Thursday, March 1, 2012

Let Me Apologize: Is Truth Knowable?

In the last post, we reviewed the concept that Truth exists.  There are at least some things in existence that can be absolutely true.  But, can we know those truths?  Is truth, in fact, knowable?

We have shown that people must claim to know truth before they can even assert that truth doesn't exist, or that something isn't true.  But it doesn't necessarily follow that truth is knowable.  Perhaps it is possible that we can simply know what isn't true, but never actually know the truth itself.  In this view, we are locked into knowing that the tree isn't actually as we perceive it; always knowing there is some true 'tree' out there, and that we'll never know it.

Besides being depressing, there's another problem that philosophy.  What, exactly, would the purpose of sensory organs be if they didn't sense true things?  If that floor in front of you isn't real floor, just your impression of a floor, what's to say it isn't two feet below where you think it is?  How can you be sure from one moment to the next that you won't fall into some chasm as you just walk down the putative sidewalk?  I have a problem with a philosophy that tells me not to believe my own senses.  Logically, there would be no reason for us to have them if they didn't communicate an acturate picture of our surroundings and events.

However, I have another truth that may clear this up.  2 + 2 = 4.  Now, don't let yourself get caught up in the numerals or the words we use.  The concept "2 + 2 = 4" is always true.  It is true for all people in all places at all times.  If you don't believe that, go talk to a mathematician.  Be sure to bring caffeine with you, though.  You'll probably need it.  The fact is Mathematicians, more than just about any other discipline, routinely work with known truth.  The call them mathematical proofs.  Once something has been proven mathematically, it considered proven forever- unless someone can show an actual failure in the math used to prove it.  These proven statements are truth.  And if we can know that truth, then we can know other truths as well, logically speaking.

As for the guy who says you can't really know a tree?  Well, of course we know that to be the truth, too.  We know that, because we can accurately describe things.  If each thing we experienced were subjective, and only "interpreted" by our brains, we would never be able describe things as they are.  We would each see something else when we see the Empire State Building, or the Eiffel Tower.  But we know we do not, because we describe them the same way (respectively).  Indeed, another group who proves our knowledge of truth, day in and day out, are construction workers.  If they didn't have an accurate knowledge of their environment and surroundings, then they wouldn't know if that board they were picking up was a 2 X 4 or a 1 X 2.  And that would make for some interesting buildings.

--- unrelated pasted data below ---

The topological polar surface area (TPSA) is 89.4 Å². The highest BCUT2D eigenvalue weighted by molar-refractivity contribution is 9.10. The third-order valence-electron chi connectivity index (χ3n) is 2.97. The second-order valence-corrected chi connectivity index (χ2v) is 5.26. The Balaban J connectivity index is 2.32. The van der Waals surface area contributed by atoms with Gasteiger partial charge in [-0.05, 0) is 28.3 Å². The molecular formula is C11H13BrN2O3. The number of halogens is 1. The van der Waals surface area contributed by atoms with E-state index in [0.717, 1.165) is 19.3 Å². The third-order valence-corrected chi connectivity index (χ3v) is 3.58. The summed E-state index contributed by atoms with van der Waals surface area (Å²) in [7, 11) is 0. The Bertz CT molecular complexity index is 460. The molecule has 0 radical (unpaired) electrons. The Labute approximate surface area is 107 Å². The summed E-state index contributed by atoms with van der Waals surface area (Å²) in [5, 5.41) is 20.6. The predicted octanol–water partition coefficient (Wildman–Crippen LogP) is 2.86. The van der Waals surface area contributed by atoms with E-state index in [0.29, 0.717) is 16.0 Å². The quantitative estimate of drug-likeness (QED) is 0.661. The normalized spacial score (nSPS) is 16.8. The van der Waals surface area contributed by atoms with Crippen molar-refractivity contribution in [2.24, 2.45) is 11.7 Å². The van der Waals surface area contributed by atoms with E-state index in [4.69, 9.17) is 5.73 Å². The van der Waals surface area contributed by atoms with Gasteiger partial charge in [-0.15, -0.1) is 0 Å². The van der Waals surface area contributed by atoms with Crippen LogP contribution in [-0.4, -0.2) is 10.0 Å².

So, Box two checked off:  Yes, we can know truth.  Next We'll tackle our first Conservative Assumption: Man is Created.


  1. Sure, a priori knowledge like 2+2... you know that is the same as 4. That's just the identity of 4... what it is as a concept. Just as you know that A is A, or just as you know that if you think, therefore you are. Identity.

    But knowledge is extremely limited.

    I define knowledge: A)Justified B)True C)You believe it.

    If you don't have one of those elements, it's not knowledge. IF you believe the world will end on Dec 21 2012 and it's true, you still didn't know it because there wasn't justification... you just guessed right.

    Justification is the lynchpin. Why did you believe something to be true? And if you raise that bar high enough, we really don't know very much.

    So how high do we raise it?

    Suppose you parked your car outside the grocer and shopped for 30 minutes before returning to your car, which is in the spot you left it. Do you know that your car never moved?

    Little do you know that a drunken repo man claimed your car just as you went inside, and then realized ten minutes later realized he got the wrong car, and returned it to the same spot it was in.

    Raise the 'justification' bar high enough to avoid that kind of error, and we wind up not knowing a whole hell of a lot.

    "If each thing we experienced were subjective, and only "interpreted" by our brains, we would never be able describe things as they are."

    And maybe we don't. How do we know that we didn't learn our language in relation to how others describe things? I heard someone say the Eiffel tower is brown, but the color I see is what he would call green. we never can share our conciousness, so we never know that the words we're using are different.

    Or perhaps our experiences of these buildings are both similarly mistaken because of how our minds developed to make the same mistake.

    "they wouldn't know if that board they were picking up was a 2 X 4 or a 1 X 2. "

    In all practical sense, we do know one of those from the other because we learned the manmade inch concept. For all practical purposes, that inch is a real thing to know.

    The trick is in not taking our 'knowledge' so far that we think all our observations are accurate knowledge.

    1. Okay, I wanted to reply to this, since I've been on vacation, but I'll actually respond to this in a future post- it deserves its own full response.

    2. Okay, look for a full response tomorrow.